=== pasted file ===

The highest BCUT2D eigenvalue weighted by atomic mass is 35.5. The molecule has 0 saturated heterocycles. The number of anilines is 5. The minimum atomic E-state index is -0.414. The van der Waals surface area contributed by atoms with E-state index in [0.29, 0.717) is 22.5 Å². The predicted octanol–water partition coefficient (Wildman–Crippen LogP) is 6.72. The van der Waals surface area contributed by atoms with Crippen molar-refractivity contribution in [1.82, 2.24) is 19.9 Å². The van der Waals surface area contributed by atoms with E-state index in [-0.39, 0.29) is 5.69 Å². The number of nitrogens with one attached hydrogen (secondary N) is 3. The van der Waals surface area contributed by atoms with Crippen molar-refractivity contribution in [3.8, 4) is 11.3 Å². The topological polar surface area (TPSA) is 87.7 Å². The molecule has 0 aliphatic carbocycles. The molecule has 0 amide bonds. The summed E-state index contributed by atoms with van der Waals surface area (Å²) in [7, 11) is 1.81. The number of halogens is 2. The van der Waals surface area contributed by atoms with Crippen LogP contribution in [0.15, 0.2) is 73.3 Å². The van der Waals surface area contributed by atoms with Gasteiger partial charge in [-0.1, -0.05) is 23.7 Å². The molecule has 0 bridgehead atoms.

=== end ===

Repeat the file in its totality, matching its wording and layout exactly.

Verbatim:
The highest BCUT2D eigenvalue weighted by atomic mass is 35.5. The molecule has 0 saturated heterocycles. The number of anilines is 5. The minimum atomic E-state index is -0.414. The van der Waals surface area contributed by atoms with E-state index in [0.29, 0.717) is 22.5 Å². The predicted octanol–water partition coefficient (Wildman–Crippen LogP) is 6.72. The van der Waals surface area contributed by atoms with Crippen molar-refractivity contribution in [1.82, 2.24) is 19.9 Å². The van der Waals surface area contributed by atoms with E-state index in [-0.39, 0.29) is 5.69 Å². The number of nitrogens with one attached hydrogen (secondary N) is 3. The van der Waals surface area contributed by atoms with Crippen molar-refractivity contribution in [3.8, 4) is 11.3 Å². The topological polar surface area (TPSA) is 87.7 Å². The molecule has 0 aliphatic carbocycles. The molecule has 0 amide bonds. The summed E-state index contributed by atoms with van der Waals surface area (Å²) in [7, 11) is 1.81. The number of halogens is 2. The van der Waals surface area contributed by atoms with Crippen LogP contribution in [0.15, 0.2) is 73.3 Å². The van der Waals surface area contributed by atoms with Gasteiger partial charge in [-0.1, -0.05) is 23.7 Å². The molecule has 0 bridgehead atoms.